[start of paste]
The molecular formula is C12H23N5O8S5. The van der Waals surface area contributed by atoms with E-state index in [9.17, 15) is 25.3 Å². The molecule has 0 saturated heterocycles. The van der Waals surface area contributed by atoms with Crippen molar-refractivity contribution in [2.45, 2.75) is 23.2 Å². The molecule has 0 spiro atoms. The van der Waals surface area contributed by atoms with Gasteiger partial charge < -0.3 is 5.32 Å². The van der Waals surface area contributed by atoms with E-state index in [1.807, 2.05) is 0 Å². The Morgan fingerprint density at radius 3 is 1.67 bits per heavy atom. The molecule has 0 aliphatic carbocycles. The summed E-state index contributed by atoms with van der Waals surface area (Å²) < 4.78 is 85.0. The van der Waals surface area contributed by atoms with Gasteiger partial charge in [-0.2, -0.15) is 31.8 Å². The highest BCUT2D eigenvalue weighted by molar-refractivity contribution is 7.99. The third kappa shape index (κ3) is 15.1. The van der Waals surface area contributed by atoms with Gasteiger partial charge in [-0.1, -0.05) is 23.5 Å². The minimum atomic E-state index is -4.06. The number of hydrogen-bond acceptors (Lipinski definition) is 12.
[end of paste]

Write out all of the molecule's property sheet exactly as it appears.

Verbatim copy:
The molecular formula is C12H23N5O8S5. The van der Waals surface area contributed by atoms with E-state index in [9.17, 15) is 25.3 Å². The molecule has 0 saturated heterocycles. The van der Waals surface area contributed by atoms with Crippen molar-refractivity contribution in [2.45, 2.75) is 23.2 Å². The molecule has 0 spiro atoms. The van der Waals surface area contributed by atoms with Gasteiger partial charge < -0.3 is 5.32 Å². The van der Waals surface area contributed by atoms with E-state index in [1.807, 2.05) is 0 Å². The Morgan fingerprint density at radius 3 is 1.67 bits per heavy atom. The molecule has 0 aliphatic carbocycles. The summed E-state index contributed by atoms with van der Waals surface area (Å²) < 4.78 is 85.0. The van der Waals surface area contributed by atoms with Gasteiger partial charge in [-0.2, -0.15) is 31.8 Å². The highest BCUT2D eigenvalue weighted by molar-refractivity contribution is 7.99. The third kappa shape index (κ3) is 15.1. The van der Waals surface area contributed by atoms with Gasteiger partial charge in [-0.1, -0.05) is 23.5 Å². The minimum atomic E-state index is -4.06. The number of hydrogen-bond acceptors (Lipinski definition) is 12.